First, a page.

The weekly wrap
The election campaign is (thankfully) nearing its conclusion. Phew! Both of the major parties kicked off strongly with policies that would potentially impact home owners and property investors, but over the weeks the heat has gone out of the whole negative gearing/new dwellings debate.
And the market doesn’t seem too distracted by the election with another weekend of solid results. Interestingly, the REIV results point to lots of interest in Melbourne’s outer suburbs. In just 6 months, Tarneit (19 sales) and Mooroolbark (32 sales) have already surpassed their total sales for 2015.
One thing’s for sure, whatever happens on 2 July, Aussie investors will still be able to access negative gearing arrangements to help offset any losses incurred as part of their investment. Sure, it might not be the shabby-chic bungalow on the Rye foreshore if Mr Shorten has his way, but there’s plenty of good investing to be had on new builds in thriving residential areas. It might even ease the housing shortage a bit.
Melbourne’s population continues to increase at a clip, and year 11 economics will tell you that supply-and-demand means that investors still have a bit to look forward to, no matter who takes home the chocolates on Saturday week.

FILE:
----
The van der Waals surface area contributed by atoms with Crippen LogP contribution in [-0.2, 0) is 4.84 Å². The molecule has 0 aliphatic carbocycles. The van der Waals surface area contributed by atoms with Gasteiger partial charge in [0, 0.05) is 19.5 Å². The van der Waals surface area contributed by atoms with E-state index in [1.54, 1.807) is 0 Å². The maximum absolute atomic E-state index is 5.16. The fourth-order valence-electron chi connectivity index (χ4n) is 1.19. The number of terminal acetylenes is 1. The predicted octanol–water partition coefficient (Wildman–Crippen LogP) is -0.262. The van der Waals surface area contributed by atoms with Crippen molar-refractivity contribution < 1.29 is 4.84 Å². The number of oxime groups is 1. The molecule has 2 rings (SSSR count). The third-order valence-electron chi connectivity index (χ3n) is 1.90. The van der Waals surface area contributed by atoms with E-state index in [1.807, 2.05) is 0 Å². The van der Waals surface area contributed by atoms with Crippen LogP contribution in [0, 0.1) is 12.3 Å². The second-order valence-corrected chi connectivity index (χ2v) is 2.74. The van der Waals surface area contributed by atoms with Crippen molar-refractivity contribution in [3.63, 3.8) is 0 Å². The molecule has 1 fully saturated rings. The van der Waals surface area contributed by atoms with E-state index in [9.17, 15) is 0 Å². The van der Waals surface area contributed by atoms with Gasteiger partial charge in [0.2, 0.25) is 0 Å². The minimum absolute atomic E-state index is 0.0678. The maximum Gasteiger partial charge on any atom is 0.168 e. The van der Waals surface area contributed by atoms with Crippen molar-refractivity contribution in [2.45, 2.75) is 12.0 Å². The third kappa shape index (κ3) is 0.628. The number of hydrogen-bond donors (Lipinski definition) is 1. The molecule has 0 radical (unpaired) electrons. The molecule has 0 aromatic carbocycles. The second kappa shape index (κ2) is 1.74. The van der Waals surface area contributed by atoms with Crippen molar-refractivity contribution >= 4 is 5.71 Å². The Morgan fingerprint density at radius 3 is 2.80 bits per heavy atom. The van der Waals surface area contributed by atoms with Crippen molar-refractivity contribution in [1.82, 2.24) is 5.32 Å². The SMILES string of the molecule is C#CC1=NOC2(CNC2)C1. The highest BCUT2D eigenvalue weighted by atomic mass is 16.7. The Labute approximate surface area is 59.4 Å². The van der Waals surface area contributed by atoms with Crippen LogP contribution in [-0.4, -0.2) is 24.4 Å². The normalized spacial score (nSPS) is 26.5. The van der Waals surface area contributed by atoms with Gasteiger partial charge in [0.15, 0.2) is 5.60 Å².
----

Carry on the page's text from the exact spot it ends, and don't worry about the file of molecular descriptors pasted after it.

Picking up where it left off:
Changes to overseas buyer rules
Recent changes to overseas buyer rules have led to discussion on whether or not this will lead to a drop in demand from foreign investors. The state government hopes not. Either way, the Victorian market is in great shape with plenty of opportunities for the savvy investor.
Is unemployment an issue?
It’s funny to watch the media get into a downward spiral whenever anyone even hints that things might not always be totally fantastic! Ratings agency S&P Global’s Asia-Pacific REITs’ “Large Buffer Will Bear A Downturn” report claims that Australia’s housing market will remain relatively safe for the near future unless there is a big surge in the unemployment rate.
Some media outlets decided this was cause for concern, but it’s a big “unless” in that previous sentence. The same report admits that no such unemployment spike is predicted, although the cautious outlook was echoed by Moody’s rating agency last week too.
So, yes, it pays to be cautious. At the same time, many brokers and market analysts are predicting that an era of lower interest rates is upon us, and that previous ‘normal’ rates predicted by the RBA are unrealistic for the foreseeable future.